PETA to Probe Smithfield Shareholders Over Reckless Slaughterhouse-Bound Truck Drivers

Group Plans to Place a Striking Billboard After Latest Deadly Crash

For Immediate Release:
May 31, 2021

Contact:
David Perle 202-483-7382

Smithfield, Va. – “When will Smithfield prohibit hiring or contracting with drivers who have repeated driving-related convictions or were found to have been at fault in any crash?” That’s the question a PETA representative will ask tomorrow at the annual meeting of WH Group, the parent company of Smithfield Foods, Inc., in Hong Kong.

PETA, which purchased stock in Smithfield last year, notes that just last week, a Smithfield truck carrying nearly 200 pigs in Suffolk, Virginia, overturned—the 18th crash of a truck heading to a single slaughterhouse that the group has documented. In response, PETA plans to place a billboard in the area to honor the pigs’ memory.

The driver involved in last week’s crash was cited for failure to maintain control of the vehicle. Another Smithfield driver who rolled a truck last November—killing numerous pigs—had multiple driving-related convictions, including for reckless driving. Others have been charged with speeding after collisions and for other driving violations.

“Truck crashes leave pigs mangled and bloody, and those who aren’t killed on impact suffer for hours, crying out from overturned trailers,” says PETA Executive Vice President Tracy Reiman. “Smithfield is already responsible for so much animal suffering, and PETA is calling on the company to spare pigs the additional pain and fear caused when reckless drivers take the wheel.”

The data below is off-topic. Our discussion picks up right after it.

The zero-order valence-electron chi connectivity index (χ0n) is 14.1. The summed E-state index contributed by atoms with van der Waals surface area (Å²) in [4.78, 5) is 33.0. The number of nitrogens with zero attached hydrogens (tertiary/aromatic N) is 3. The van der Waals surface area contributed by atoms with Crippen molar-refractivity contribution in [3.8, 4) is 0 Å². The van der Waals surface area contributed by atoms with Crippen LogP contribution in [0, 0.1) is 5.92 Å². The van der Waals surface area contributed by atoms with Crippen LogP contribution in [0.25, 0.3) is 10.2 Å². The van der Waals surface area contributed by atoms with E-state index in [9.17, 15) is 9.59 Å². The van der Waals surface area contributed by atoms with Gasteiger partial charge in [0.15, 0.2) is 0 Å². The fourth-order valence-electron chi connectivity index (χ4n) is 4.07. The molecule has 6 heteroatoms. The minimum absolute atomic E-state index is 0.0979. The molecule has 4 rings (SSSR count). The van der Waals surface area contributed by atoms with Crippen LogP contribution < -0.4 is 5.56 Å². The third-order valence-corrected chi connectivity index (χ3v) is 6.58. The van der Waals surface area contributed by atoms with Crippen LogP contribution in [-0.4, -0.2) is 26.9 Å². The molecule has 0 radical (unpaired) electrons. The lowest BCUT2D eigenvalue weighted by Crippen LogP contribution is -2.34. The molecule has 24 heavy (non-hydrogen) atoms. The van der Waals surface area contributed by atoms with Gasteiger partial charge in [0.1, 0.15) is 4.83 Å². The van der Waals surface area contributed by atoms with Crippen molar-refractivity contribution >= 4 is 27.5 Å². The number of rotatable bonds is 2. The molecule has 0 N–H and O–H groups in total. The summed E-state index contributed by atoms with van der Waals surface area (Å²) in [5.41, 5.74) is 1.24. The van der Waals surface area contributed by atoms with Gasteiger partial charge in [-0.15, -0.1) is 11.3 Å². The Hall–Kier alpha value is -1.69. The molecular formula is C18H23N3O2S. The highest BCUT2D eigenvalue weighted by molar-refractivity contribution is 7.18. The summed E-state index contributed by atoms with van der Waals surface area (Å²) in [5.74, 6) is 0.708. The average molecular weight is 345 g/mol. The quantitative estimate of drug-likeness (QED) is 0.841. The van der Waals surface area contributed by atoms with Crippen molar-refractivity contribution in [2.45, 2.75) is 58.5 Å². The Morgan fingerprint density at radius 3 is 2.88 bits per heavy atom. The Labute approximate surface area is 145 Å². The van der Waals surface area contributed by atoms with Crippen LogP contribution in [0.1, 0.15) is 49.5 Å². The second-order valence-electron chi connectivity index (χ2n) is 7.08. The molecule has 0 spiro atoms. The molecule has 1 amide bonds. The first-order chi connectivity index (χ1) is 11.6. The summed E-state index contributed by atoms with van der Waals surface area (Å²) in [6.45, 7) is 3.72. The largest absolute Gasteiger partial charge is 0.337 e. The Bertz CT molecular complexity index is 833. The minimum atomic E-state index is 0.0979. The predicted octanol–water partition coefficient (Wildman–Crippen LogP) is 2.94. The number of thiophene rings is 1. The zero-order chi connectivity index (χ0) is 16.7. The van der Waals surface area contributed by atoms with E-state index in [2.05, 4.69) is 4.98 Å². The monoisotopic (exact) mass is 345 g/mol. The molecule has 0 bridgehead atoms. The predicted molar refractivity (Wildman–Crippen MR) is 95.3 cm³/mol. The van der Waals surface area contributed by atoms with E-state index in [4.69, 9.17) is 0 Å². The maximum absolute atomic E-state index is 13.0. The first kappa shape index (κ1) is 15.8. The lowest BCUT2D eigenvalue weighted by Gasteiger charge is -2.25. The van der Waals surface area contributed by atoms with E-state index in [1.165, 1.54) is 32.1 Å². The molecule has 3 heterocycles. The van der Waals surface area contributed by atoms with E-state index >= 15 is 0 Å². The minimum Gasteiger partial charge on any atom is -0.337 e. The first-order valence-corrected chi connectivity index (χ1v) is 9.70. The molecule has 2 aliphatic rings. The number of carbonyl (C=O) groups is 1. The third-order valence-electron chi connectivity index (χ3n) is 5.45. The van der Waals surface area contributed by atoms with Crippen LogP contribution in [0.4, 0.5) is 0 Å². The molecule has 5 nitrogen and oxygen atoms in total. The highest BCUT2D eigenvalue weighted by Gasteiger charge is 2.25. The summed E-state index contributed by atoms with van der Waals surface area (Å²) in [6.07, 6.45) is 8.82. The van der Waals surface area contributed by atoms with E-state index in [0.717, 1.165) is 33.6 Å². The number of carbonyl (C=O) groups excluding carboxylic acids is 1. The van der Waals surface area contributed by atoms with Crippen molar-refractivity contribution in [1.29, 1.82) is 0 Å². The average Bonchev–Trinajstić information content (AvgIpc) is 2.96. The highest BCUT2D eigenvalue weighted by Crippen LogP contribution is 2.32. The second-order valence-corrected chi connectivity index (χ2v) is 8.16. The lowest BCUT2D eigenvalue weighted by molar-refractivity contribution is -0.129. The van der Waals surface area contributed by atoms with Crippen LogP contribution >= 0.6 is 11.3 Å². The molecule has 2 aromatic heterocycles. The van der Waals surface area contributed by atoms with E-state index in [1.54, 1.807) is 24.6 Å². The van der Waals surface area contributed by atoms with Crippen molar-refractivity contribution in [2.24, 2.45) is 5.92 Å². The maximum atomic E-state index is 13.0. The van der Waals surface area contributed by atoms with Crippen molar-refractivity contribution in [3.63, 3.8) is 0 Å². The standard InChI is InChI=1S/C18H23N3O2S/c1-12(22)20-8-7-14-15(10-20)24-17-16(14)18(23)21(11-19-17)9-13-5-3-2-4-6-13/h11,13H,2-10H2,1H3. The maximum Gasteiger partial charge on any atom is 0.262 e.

Before loading them into slaughterhouse-bound trucks, the meat industry squeezes mother pigs into narrow metal stalls barely larger than their bodies and keeps them almost constantly pregnant or nursing. Workers chop off piglets’ tails, cut their teeth with pliers, and castrate the males—all without any pain relief. At the slaughterhouse, workers hang pigs upside down—sometimes while still conscious—and slit their throats.

PETA—whose motto reads, in part, that “animals are not ours to eat”—opposes speciesism, a human-supremacist worldview. For more information, please visit PETA.org or follow the group on Twitter, Facebook, or Instagram.

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 Ingrid E. Newkirk

“Almost all of us grew up eating meat, wearing leather, and going to circuses and zoos. We never considered the impact of these actions on the animals involved. For whatever reason, you are now asking the question: Why should animals have rights?” READ MORE

— Ingrid E. Newkirk, PETA President and co-author of Animalkind